Field Gray by Philip Kerr

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Philip Kerr delivers a novel with the noir sensibility of Raymond Chandler, the realpolitik of vintage John le Carré, and the dark moral vision of Graham Greene.

"Bernie Gunther is the most antiheroic of antiheroes in this gripping, offbeat thriller. It's the story of his struggle to preserve what's left of his humanity, and his life, in a world where the moral bandwidth is narrow, satanic evil at one end, cynical expediency at the other."
-Philip Caputo, author of A Rumor of War

"A thriller that will challenge preconceptions and stimulate the little grey cells."
-The Times (London), selecting Field Gray as a Thriller of the Year

"Part of the allure of these novels is that Bernie is such an interesting creation, a Chandleresque knight errant caught in insane historical surroundings. Bernie walks down streets so mean that nobody can stay alive and remain truly clean."
-John Powers, Fresh Air (NPR)

Bernie on Bernie: I didn't like Bernhard Gunther very much. He was cynical and world-weary and hardly had a good word to say about anyone, least of all himself. He'd had a pretty tough war . . . and done quite a few things of which he wasn't proud. . . . It had been no picnic for him since then either; it didn't seem to matter where he spread life's tartan rug, there was always a turd on the grass.

Striding across Europe through the killing fields of three decades-from riot-torn Berlin in 1931 to Adenauer's Germany in 1954, awash in duplicitous "allies" busily undermining one another-Field Gray reveals a world based on expediency, where the ends justify the means and no one can be trusted. It brings us a hero who is sardonic, tough- talking, and cynical, but who does have a rough sense of humor and a rougher sense of right and wrong. He's Bernie Gunther. He drinks too much and smokes excessively and is somewhat overweight (but a Russian prisoner-of-war camp will take care of those bad habits). He's Bernie Gunther-a brave man, because when there is nothing left to lose, honor rules.

About Philip Kerr

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Philip Kerr is the author of many novels, but perhaps most important are the five featuring Bernie Gunther—A Quiet Flame, The One from the Other, and the Berlin Noir trilogy (March Violets, The Pale Criminal, and A German Requiem). He lives in London and Cornwall, England, with his family.
Published April 14, 2011 by Penguin Books. 481 pages
Genres: History, Mystery, Thriller & Suspense, Literature & Fiction. Fiction

Unrated Critic Reviews for Field Gray

Kirkus Reviews

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When fans meet Bernie Gunther in this latest saga in the adventurous life of the hard-bitten, sardonic policeman, Kerr's (If the Dead Rise Not, 2010, etc.) stalwart Berliner detective is in pre-Castro Cuba.

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Publishers Weekly

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Bernie Gunther's past catches up with him in Kerr's outstanding seventh novel featuring the tough anti-Nazi Berlin PI who survived the Nazi regime (after If the Dead Rise Not).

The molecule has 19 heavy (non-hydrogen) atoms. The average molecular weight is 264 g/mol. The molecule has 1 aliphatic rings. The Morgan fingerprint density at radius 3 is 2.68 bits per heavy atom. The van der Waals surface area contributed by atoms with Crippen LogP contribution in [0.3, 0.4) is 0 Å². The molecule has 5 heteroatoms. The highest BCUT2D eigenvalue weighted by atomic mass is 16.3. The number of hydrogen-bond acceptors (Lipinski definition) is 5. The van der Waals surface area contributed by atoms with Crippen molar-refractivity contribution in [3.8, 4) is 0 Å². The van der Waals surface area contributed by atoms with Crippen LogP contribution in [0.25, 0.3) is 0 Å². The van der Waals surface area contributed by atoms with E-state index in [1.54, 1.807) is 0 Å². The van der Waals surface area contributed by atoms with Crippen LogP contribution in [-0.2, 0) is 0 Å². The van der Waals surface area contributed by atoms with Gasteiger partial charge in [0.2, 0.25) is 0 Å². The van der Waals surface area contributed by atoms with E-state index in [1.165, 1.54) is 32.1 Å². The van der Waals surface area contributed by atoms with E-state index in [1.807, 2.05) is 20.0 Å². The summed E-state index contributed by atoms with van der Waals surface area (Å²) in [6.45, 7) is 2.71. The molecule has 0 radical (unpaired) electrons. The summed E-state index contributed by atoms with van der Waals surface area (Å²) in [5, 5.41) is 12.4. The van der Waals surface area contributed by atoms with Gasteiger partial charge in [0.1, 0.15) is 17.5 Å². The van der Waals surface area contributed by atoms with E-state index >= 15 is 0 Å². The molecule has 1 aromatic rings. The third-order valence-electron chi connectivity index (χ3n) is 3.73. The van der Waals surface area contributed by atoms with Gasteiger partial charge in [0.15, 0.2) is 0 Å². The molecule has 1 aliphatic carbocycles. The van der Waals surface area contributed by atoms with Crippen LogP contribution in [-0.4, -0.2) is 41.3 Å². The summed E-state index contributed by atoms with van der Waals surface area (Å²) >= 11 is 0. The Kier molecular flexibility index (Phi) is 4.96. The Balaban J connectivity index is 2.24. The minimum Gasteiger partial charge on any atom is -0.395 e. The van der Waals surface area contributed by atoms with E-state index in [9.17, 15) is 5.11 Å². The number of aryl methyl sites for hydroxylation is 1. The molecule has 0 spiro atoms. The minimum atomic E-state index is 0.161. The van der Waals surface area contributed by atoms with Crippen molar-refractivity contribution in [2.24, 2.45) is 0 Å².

Feb 21 2011 | Read Full Review of Field Gray

BC Books

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Field Gray by Philip Kerr is a novel tak­ing place alter­na­tively between the 1931 and mid 1954, mostly in Berlin.

Apr 09 2011 | Read Full Review of Field Gray

The Washington Times

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Because Mielke and Gunther saved each other’s lives at critical moments, the intelligence operatives are justifiably convinced that Gunther can help locate him.

Jun 03 2011 | Read Full Review of Field Gray

Los Angeles Times

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Colorful Bernie Gunther is captured by the U.S. Navy but soon finds himself on the trail of a person he's hunted for 20 years.

May 04 2011 | Read Full Review of Field Gray

Reviewing the Evidence

When I finished reading IF THE DEAD RISE NOT, the book that precedes this in the Bernie Gunther saga, I remember thinking that it was hard to imagine how Kerr could improve on this representation of the life and times of his noir hero.

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Somehow in Erich Mielke - a character not unlike the young Jrg - he finds more to admire than in either of the regimes seeking to bring Mielke to justice.

Nov 10 2010 | Read Full Review of Field Gray

Bookmarks Magazine

Marilyn Stasio Pittsburgh Post-Gazette 4 of 5 Stars "Unlike the previous six novels, Field Gray is not about mundane crimes that Bernie investigates, but about monstrous crimes committed by the state and how and why even decent individuals, including Bernie, are forced to collude in them.

Jan 17 2011 | Read Full Review of Field Gray

Fred Beauford

Cross the tough black and white noir imagery of Dashiel Hammett with the moral ambiguity of John Le Carre’s gray world of duplicity and you may get an idea of the corrupt delusional and desolate landscape that is the beat of Bernie Günter—ex-Berlin police detective, ex-PI, ex-SS security offi...

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